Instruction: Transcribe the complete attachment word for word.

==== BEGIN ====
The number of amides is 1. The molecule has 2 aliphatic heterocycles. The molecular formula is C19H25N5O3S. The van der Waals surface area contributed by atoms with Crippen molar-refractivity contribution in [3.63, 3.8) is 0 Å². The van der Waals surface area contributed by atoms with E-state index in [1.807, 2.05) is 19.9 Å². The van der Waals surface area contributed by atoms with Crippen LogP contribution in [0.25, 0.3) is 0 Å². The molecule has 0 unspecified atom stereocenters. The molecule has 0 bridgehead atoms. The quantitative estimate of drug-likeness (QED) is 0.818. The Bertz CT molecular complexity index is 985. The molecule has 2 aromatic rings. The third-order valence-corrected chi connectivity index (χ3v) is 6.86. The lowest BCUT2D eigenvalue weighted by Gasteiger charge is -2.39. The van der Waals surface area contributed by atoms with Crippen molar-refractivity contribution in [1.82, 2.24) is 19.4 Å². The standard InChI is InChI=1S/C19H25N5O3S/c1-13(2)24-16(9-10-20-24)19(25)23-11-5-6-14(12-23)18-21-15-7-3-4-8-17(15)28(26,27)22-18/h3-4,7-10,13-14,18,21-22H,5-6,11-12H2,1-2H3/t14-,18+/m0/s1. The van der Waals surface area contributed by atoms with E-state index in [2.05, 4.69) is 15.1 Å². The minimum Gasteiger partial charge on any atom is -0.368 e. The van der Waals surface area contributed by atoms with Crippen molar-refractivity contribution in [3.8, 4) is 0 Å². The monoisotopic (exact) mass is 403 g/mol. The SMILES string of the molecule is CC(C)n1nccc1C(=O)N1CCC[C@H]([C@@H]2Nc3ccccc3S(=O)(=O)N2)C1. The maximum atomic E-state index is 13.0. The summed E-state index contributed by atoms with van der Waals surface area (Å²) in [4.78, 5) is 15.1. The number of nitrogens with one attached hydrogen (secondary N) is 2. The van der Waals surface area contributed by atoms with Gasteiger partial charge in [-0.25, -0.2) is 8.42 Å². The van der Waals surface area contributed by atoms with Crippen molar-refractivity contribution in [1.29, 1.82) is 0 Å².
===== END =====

The number of amides is 1. The molecule has 2 aliphatic heterocycles. The molecular formula is C19H25N5O3S. The van der Waals surface area contributed by atoms with Crippen molar-refractivity contribution in [3.63, 3.8) is 0 Å². The van der Waals surface area contributed by atoms with E-state index in [1.807, 2.05) is 19.9 Å². The van der Waals surface area contributed by atoms with Crippen LogP contribution in [0.25, 0.3) is 0 Å². The molecule has 0 unspecified atom stereocenters. The molecule has 0 bridgehead atoms. The quantitative estimate of drug-likeness (QED) is 0.818. The Bertz CT molecular complexity index is 985. The molecule has 2 aromatic rings. The third-order valence-corrected chi connectivity index (χ3v) is 6.86. The lowest BCUT2D eigenvalue weighted by Gasteiger charge is -2.39. The van der Waals surface area contributed by atoms with Crippen molar-refractivity contribution in [1.82, 2.24) is 19.4 Å². The standard InChI is InChI=1S/C19H25N5O3S/c1-13(2)24-16(9-10-20-24)19(25)23-11-5-6-14(12-23)18-21-15-7-3-4-8-17(15)28(26,27)22-18/h3-4,7-10,13-14,18,21-22H,5-6,11-12H2,1-2H3/t14-,18+/m0/s1. The van der Waals surface area contributed by atoms with E-state index in [2.05, 4.69) is 15.1 Å². The minimum Gasteiger partial charge on any atom is -0.368 e. The van der Waals surface area contributed by atoms with Crippen molar-refractivity contribution in [3.8, 4) is 0 Å². The monoisotopic (exact) mass is 403 g/mol. The SMILES string of the molecule is CC(C)n1nccc1C(=O)N1CCC[C@H]([C@@H]2Nc3ccccc3S(=O)(=O)N2)C1. The maximum atomic E-state index is 13.0. The summed E-state index contributed by atoms with van der Waals surface area (Å²) in [4.78, 5) is 15.1. The number of nitrogens with one attached hydrogen (secondary N) is 2. The van der Waals surface area contributed by atoms with Gasteiger partial charge in [-0.25, -0.2) is 8.42 Å². The van der Waals surface area contributed by atoms with Crippen molar-refractivity contribution in [1.29, 1.82) is 0 Å².